The Mountain Between Us (2017)


Every once in a while you stumble upon something that makes you fall in love all over again, with that irresistible magic that first sparked your passion. Every movie lover can trace their journey back a few years, or possibly decades, to the moment that they first realised movie magic existed. I honestly never thought that Idris Elba and Kate Winslet would take me there, back to that dim little movie theatre on the corner of James and Robertson Street. Looking back now, I realise this is probably a movie I enjoyed a lot more than I “should have” (because in reality The Mountain Between Us has almost altogether flopped,) but I at least hope you can agree that there is nothing not to love about Elba and Winslet on a snowy mountain, battling for survival in what is almost an adventurous romance.

Kate Winslet is the free-spirited Alex, a photojournalist eagerly awaiting her wedding the following morning, while Idris Elba is the straight-laced Ben, a brain surgeon who must desperately operate on a dying 10 year old boy interstate. An impending storm has stranded them both at Salt Lake City Airport, with little choice but to wait out until the morning. With everything at stake, the pair persuade a local charter pilot to fly them across deadly mountain ranges, with little concern for local aviation or the pilot’s failing personal health. And so it goes, a sudden fatal stroke cascades the plane into the snowy peaks of Utah and we are left to pick up the pieces of their extraordinary battle for survival. I don’t have to fill in the gaps here, as I’m sure your mind is already drifting to the many injuries, hypothermia … or maybe even mountain cougars, you’ll see it all.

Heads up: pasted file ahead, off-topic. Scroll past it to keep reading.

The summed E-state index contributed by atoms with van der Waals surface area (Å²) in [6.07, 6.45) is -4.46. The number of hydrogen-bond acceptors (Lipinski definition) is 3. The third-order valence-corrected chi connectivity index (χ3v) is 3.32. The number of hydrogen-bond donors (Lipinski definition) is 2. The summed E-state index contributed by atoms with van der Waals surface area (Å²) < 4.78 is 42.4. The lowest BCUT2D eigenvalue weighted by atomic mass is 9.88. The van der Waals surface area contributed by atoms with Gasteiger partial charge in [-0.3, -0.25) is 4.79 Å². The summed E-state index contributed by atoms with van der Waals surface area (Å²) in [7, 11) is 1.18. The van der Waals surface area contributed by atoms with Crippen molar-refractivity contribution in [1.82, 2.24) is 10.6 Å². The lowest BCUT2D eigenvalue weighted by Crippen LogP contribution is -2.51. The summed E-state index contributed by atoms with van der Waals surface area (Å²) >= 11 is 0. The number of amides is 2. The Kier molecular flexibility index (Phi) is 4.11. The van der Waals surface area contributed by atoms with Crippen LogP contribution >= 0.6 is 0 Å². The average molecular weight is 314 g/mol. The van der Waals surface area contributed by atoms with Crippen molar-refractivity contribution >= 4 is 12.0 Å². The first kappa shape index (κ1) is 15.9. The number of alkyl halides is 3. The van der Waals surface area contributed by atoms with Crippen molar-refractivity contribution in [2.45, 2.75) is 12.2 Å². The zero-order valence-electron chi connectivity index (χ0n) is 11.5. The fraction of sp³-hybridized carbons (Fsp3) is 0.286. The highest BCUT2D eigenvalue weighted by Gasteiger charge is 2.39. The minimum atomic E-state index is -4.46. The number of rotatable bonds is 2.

Kate Winslet once survived a sinking ship in Titanic, and Idris Elba once thrived on the streets of Baltimore in The Wire. There is no reason why these dynamic actors shouldn’t carry enough dramatic weight between them to elevate a trek through the desolate snow-blanketed mountain ranges. But instead, they find themselves floating somewhere between drama and soap opera. But here I’ll attribute Elba’s surprising awkwardness to his first-ever crack at romantic lead, (p.s. just as you might have hoped he is nothing short of dreamy.) Based on the novel by Charles Martin, and propelled by the screenplay collaboration of Chris Weitz and J. Mills Goodloe, who share a wide scope of successful romance films between them, The Mountain Between Us has all of the mesmerising elements to succeed. Add Palestinian director Hany Abu-Assad, the visionary behind Paradise Now and Omar (a love story, mind you) and there’s no room for fault. But here the once epic vision fails and instead the beautiful mountains begin to look more like molehills.

Right – but coming back to my dramatic spiel in the beginning. For a reason unbeknown to me, I was enveloped in the charasmatic charm, mystery, drama and unfolding romance, so much so I almost shed a happy tear. The film may have altogether tumbled and it might have been dramatically corny, but my romantic soft spot overcame. So if you’re weighing up whether to watch this one, you need to first consider the pros and cons for yourself in order to really derive a solution. If you read this review and at any moment in time you felt compelled to throw up, I am inclined to tell you that this is definitely not a movie I would recommend for you. It’s so bad that it’s really good!